EDLA part 3: browser display and Python API for remote logic analyser

This is the third part of a 3-part blog post describing a low-cost WiFi-based logic analyser, that can be used for monitoring equipment in remote or hazardous locations. Part 1 described the hardware, part 2 the unit firmware, now this post describes the Web interface that controls the logic analyser units, and displays the captured data, also a Python class that can be used to remote-control the units for data analysis.

In a previous post, I experimented with shader hardware (via WebGL) for quickly displaying the logic analyser traces in a Web page. Whilst this technique can provide really fast display updates, there were some browser compatibility problems, and also a pure-javascript version proved to be fast enough, given that the main constraint is the time taken to transfer the data over the network.

So the current solution just used HTML and Javascript, with no hardware acceleration.

Network topology

REMLA network topology

In part 2, I described how the analyser units return data in response to Web page requests; the status information is in the form of a JSON string, and the sample data is Base64 encoded. So each unit has a built-in Web server, and it is tempting to load the HTML display files onto them. However, I chose not to do that, for the following reasons:

  • The analyser units use microcontrollers with finite resources, and not much spare storage space.
  • Every time the display software is updated, it would have to be loaded onto all the units individually.
  • It is easier to keep a single central server up-to-date with all the necessary security & access control measures.

So I’m assuming that there is a Web server somewhere on the system that serves the display file, and any necessary library files. This is a bit inconvenient for development, so when debugging I run a Web server on my development PC, for example using Python 3:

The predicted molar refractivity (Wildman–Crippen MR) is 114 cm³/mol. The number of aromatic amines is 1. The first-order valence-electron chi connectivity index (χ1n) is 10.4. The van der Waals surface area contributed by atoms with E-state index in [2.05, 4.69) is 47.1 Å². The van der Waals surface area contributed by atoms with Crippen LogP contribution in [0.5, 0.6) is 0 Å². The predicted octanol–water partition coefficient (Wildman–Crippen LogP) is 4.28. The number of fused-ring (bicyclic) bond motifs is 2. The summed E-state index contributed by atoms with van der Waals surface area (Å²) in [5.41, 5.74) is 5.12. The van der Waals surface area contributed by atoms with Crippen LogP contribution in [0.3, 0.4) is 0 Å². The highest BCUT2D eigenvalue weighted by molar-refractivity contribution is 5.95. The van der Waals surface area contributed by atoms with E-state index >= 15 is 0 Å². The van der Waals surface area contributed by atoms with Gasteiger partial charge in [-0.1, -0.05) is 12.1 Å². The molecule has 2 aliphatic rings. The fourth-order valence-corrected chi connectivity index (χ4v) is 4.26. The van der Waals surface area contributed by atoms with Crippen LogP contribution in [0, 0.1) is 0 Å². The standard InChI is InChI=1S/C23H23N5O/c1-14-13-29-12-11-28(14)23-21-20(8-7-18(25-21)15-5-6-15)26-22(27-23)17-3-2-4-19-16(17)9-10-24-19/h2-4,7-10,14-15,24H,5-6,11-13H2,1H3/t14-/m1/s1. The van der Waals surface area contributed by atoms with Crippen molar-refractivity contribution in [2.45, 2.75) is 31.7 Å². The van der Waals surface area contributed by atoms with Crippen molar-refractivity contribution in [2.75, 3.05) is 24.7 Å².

python -m http.server 8000

This launches a server on port 8000; if the display file is in a subdirectory ‘test’, its URL would look like:

http://127.0.0.1:8000/test/remla.html

There is also a question how the display program knows the addresses of the units, so it can access the right one. I had intended to use Multicast DNS (MDNS) for this purpose, but it proved to be a bit unreliable, so I assigned static IP addresses to the units instead.

Data display

The waveforms are drawn as vectors (as opposed to bitmaps), so the display can be re-sized to suit any size of screen. There are two basic drawing methods that can be used: an HTML canvas, or SVG (Scalable Vector Graphics). After some experimentation, I adopted the former, as it seemed to be a more flexible solution; the canvas is just an area of the screen that responds to simple line- and text-drawing commands, for example to draw & label the display grid:

var ctx1 = document.getElementById("canvas1").getContext("2d");
drawGrid(ctx1);

// Draw grid in display area
function drawGrid(ctx) {
  var w=ctx.canvas.clientWidth, h=ctx.canvas.clientHeight;
  var dw = w/xdivisions, dh=h/ydivisions;
  ctx.fillStyle = grid_bg;
  ctx.fillRect(0, 0, w, h);
  ctx.lineWidth = 1;
  ctx.strokeStyle = grid_fg;
  ctx.strokeRect(0, 1, w-1, h-1);
  ctx.beginPath();
  for (var n=0; n<xdivisions; n++) {
    var x = n*dw;
    ctx.moveTo(x, 0);
    ctx.lineTo(x, h);
    ctx.fillStyle = 'blue';
    if (n)
        drawXLabel(ctx, x, h-5);
    }
    for (var n=0; n<ydivisions; n++) {
      var y = n*dh;
      ctx.moveTo(0, y);